"Now We Are Here": The Impacts of Forced Family Separation at the U.S.-Mexico Border on Children's Education Experiences
Gabrielle Oliveira

About the research


NAEd/Spencer Postdoctoral Fellowship

Award Year



Harvard University

Primary Discipline

Family separation policies' impacts on children's education are the critical issue of our time. Some school districts are receiving more immigrant students than usual due to children who were separated from their parents at the border. This ethnographic research project asks: how current forced family separation practices impact children's educational experiences? How do teachers and administrators respond to their needs? The instability children and parents faced during separation is compounded by parents and other family members, exposure to violence, housing and food insecurity, uprooting from familiar environments, interrupted schooling, prejudice and discrimination, and anxiety about the future. Given the sheer number of school-age children who are entering U.S. education systems, there is a necessity for both researchers and practitioners to understand, assess and develop new practices that not only support students in the classroom, but entire families in communities. This study is rooted in the anthropology of education and the sociology of immigration and education traditions. Immigrant education experiences in the U.S. have been widely researched; arguments about trajectories that focus on "acculturation,"? "integration,"? "incorporation,"? and "assimilation"? have long dominated the sociological narratives of immigrant life in the U.S. Through my ethnographic fieldwork I am able to identify the raw, everyday lived experiences of children and parents who were forcibly separated at home and in their communities and how these experiences are translated into the classroom and in schools. This ethnography is focused on ten families and children from Central and South America who were reunified between July and October of 2018. Children are currently enrolled and attending two different elementary schools in Massachusetts where the study has been conducted.
About Gabrielle Oliveira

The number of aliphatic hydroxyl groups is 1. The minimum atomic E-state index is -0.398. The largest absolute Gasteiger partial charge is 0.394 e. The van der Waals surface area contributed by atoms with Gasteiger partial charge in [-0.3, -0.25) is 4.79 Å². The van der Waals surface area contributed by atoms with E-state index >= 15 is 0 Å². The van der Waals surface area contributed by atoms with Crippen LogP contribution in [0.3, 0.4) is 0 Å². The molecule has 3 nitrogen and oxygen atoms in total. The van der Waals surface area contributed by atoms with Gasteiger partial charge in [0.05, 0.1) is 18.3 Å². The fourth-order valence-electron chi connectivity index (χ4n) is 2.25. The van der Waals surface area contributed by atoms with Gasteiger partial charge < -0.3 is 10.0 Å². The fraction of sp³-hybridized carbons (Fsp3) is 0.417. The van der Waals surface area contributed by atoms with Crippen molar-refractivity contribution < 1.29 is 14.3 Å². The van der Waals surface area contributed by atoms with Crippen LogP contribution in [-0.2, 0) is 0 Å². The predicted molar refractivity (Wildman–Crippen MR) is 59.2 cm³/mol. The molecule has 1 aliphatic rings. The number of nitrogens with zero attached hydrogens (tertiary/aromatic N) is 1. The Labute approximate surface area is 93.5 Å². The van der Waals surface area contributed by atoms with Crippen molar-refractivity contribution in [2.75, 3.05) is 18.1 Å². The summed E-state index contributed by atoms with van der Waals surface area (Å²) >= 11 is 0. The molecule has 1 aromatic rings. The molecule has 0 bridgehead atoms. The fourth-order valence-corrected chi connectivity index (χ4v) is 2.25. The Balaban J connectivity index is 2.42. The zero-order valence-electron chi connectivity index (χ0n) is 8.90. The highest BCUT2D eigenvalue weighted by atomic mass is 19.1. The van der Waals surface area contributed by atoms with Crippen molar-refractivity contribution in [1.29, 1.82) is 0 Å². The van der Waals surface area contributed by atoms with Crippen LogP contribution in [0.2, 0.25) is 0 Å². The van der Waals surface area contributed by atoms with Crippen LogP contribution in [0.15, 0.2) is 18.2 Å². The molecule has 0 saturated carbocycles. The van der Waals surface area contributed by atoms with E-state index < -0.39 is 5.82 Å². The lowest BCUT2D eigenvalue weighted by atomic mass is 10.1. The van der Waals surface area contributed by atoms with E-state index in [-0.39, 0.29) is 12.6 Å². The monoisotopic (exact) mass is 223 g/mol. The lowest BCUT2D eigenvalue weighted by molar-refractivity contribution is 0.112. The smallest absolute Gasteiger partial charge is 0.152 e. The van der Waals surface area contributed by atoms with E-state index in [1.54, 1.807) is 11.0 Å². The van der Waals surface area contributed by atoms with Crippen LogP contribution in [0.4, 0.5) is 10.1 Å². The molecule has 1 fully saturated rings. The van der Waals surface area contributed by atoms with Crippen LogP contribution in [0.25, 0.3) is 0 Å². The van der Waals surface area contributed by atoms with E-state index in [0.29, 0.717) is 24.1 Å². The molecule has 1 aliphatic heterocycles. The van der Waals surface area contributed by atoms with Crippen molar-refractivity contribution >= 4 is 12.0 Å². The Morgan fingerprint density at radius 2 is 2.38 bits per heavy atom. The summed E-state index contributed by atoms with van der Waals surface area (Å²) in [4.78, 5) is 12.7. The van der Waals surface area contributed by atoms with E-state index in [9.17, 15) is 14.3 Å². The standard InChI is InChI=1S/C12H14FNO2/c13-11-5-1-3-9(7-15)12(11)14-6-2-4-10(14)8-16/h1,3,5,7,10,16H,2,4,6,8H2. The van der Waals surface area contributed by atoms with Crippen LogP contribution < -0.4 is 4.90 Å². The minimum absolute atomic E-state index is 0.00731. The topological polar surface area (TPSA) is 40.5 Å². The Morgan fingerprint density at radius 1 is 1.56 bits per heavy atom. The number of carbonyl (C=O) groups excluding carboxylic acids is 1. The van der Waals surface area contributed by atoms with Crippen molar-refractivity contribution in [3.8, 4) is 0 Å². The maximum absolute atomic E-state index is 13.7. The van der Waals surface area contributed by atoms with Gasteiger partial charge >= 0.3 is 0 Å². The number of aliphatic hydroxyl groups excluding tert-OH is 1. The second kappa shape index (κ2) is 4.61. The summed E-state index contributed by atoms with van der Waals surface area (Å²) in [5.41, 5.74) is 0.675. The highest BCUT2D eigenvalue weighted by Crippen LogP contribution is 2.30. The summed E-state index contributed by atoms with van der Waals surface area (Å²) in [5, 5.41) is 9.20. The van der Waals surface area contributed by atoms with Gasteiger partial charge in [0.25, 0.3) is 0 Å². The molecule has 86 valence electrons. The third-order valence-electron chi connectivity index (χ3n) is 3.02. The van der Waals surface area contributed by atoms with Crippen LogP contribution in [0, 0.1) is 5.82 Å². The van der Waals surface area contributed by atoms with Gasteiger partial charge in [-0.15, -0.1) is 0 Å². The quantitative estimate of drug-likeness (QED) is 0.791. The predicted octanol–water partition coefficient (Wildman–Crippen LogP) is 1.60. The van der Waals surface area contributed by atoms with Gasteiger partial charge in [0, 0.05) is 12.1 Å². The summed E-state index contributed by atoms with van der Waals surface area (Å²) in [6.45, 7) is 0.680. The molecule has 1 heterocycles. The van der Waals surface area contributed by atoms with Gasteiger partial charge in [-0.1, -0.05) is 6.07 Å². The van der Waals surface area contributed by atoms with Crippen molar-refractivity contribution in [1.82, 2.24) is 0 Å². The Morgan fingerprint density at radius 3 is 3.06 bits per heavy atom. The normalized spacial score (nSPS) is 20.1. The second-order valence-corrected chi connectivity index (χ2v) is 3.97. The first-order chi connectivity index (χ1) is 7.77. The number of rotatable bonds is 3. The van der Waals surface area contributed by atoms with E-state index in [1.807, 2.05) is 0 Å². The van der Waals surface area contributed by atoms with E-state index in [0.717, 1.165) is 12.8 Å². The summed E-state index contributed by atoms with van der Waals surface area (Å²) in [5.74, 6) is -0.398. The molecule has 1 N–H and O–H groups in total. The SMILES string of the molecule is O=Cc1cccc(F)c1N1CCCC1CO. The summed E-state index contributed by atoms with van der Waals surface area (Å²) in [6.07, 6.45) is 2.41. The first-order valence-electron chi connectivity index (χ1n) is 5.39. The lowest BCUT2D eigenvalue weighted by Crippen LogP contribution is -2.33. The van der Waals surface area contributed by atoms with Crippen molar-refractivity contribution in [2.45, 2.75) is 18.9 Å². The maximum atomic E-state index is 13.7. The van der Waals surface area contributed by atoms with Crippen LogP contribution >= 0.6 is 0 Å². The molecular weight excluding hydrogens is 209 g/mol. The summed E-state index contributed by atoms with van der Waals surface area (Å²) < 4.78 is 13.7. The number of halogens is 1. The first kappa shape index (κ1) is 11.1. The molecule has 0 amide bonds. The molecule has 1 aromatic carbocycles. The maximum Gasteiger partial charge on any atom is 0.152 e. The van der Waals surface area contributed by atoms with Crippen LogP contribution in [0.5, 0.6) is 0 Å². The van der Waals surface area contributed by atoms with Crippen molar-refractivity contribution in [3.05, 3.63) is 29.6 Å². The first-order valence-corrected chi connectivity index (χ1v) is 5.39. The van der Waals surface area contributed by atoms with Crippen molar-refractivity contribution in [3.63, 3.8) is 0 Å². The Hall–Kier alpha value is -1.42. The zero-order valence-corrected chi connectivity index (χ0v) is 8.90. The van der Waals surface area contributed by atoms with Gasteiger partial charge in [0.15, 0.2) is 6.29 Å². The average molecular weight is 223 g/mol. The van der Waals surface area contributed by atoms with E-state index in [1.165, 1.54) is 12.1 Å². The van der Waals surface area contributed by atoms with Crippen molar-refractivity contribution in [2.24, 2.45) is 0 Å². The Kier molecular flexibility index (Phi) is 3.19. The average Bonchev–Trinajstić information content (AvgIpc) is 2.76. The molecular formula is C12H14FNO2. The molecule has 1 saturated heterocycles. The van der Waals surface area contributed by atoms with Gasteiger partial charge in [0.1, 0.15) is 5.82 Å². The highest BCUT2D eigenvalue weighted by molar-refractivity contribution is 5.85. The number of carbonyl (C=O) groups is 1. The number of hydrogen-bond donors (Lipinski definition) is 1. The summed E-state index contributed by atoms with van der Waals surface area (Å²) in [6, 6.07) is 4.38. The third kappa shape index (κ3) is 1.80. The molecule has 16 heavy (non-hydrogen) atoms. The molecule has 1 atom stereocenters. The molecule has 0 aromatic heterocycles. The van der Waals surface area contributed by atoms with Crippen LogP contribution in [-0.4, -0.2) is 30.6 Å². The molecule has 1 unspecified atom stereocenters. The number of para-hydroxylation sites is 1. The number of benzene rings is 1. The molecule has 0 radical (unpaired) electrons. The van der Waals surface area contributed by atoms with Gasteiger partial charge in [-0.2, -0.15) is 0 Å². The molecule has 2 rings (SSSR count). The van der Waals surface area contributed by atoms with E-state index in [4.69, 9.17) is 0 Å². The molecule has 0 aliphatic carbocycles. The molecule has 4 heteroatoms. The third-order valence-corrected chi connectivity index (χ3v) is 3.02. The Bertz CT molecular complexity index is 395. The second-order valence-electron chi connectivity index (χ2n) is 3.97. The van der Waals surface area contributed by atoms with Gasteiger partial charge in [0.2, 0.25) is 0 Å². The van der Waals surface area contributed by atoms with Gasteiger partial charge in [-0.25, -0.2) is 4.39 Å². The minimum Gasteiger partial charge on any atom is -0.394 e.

Gabrielle Oliveira is assistant professor of foundations of education at the Lynch School of Education and Human Development at Boston College. Her research focuses on immigration and mobility?on how people move, adapt, and parent across borders. Her expertise includes gender, anthropology, transnationalism in Latin America. Merging the fields of anthropology and education through ethnographic work in multiple countries, Oliveira also studies the educational trajectories of immigrant and first and second generation children. Oliveira received her bachelor?s degree in her native Brazil and earned her master?s and doctoral degrees from Teachers College and Columbia University, where she was also a National Academy of Education/Spencer Foundation Dissertation. Oliveira has recently published Motherhood Across Borders: Immigrants and Their Children in Mexico and New York (2018) by NYU Press that won the Inaugural Outstanding Book Award in Ethnography at the Penn Ethnography Forum. Oliveira was also a 2018 Concha Delgado Gaitan Presidential Fellow awarded by the Council of Anthropology and Education. She is also the co-founder of the group Colectiva Infancias, a Latin America group of women scholars who study migration of children across the Americas. The group was recently awarded a grant by The National Geographic Foundation to assemble an online mosaic of migrant children?s experiences. Oliveira lives in Massachusetts with her husband and two children.

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